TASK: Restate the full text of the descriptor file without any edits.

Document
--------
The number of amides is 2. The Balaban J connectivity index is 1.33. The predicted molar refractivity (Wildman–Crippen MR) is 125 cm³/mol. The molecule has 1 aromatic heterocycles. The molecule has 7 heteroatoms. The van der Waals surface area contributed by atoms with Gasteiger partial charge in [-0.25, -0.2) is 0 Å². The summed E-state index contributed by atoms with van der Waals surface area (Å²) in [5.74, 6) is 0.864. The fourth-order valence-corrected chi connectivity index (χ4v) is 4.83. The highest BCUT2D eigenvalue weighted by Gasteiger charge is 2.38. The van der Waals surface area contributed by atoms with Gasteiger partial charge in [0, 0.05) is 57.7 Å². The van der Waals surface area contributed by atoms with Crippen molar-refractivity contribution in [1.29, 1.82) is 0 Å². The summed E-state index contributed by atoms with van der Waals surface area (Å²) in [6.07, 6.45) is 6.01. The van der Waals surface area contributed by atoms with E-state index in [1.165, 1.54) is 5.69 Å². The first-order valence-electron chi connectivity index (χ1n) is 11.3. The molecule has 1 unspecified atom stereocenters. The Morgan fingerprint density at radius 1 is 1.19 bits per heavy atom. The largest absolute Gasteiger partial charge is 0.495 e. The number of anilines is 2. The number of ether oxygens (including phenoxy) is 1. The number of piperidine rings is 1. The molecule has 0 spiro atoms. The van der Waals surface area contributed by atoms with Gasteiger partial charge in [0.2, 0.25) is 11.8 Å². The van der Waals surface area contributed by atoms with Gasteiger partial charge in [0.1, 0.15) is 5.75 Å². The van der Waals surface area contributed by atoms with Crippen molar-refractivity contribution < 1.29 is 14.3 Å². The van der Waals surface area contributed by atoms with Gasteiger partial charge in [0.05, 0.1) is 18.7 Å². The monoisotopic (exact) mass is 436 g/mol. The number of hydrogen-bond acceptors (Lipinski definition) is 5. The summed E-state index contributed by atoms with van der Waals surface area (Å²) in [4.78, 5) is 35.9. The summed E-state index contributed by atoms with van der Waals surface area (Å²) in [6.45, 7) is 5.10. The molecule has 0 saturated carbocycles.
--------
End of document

The number of amides is 2. The Balaban J connectivity index is 1.33. The predicted molar refractivity (Wildman–Crippen MR) is 125 cm³/mol. The molecule has 1 aromatic heterocycles. The molecule has 7 heteroatoms. The van der Waals surface area contributed by atoms with Gasteiger partial charge in [-0.25, -0.2) is 0 Å². The summed E-state index contributed by atoms with van der Waals surface area (Å²) in [5.74, 6) is 0.864. The fourth-order valence-corrected chi connectivity index (χ4v) is 4.83. The highest BCUT2D eigenvalue weighted by Gasteiger charge is 2.38. The van der Waals surface area contributed by atoms with Gasteiger partial charge in [0, 0.05) is 57.7 Å². The van der Waals surface area contributed by atoms with Crippen molar-refractivity contribution in [1.29, 1.82) is 0 Å². The summed E-state index contributed by atoms with van der Waals surface area (Å²) in [6.07, 6.45) is 6.01. The van der Waals surface area contributed by atoms with E-state index in [1.165, 1.54) is 5.69 Å². The first-order valence-electron chi connectivity index (χ1n) is 11.3. The molecule has 1 unspecified atom stereocenters. The Morgan fingerprint density at radius 1 is 1.19 bits per heavy atom. The largest absolute Gasteiger partial charge is 0.495 e. The number of anilines is 2. The number of ether oxygens (including phenoxy) is 1. The number of piperidine rings is 1. The molecule has 0 spiro atoms. The van der Waals surface area contributed by atoms with Gasteiger partial charge in [0.2, 0.25) is 11.8 Å². The van der Waals surface area contributed by atoms with Gasteiger partial charge in [0.1, 0.15) is 5.75 Å². The van der Waals surface area contributed by atoms with Crippen molar-refractivity contribution < 1.29 is 14.3 Å². The van der Waals surface area contributed by atoms with Gasteiger partial charge in [0.05, 0.1) is 18.7 Å². The monoisotopic (exact) mass is 436 g/mol. The number of hydrogen-bond acceptors (Lipinski definition) is 5. The summed E-state index contributed by atoms with van der Waals surface area (Å²) in [4.78, 5) is 35.9. The summed E-state index contributed by atoms with van der Waals surface area (Å²) in [6.45, 7) is 5.10. The molecule has 0 saturated carbocycles.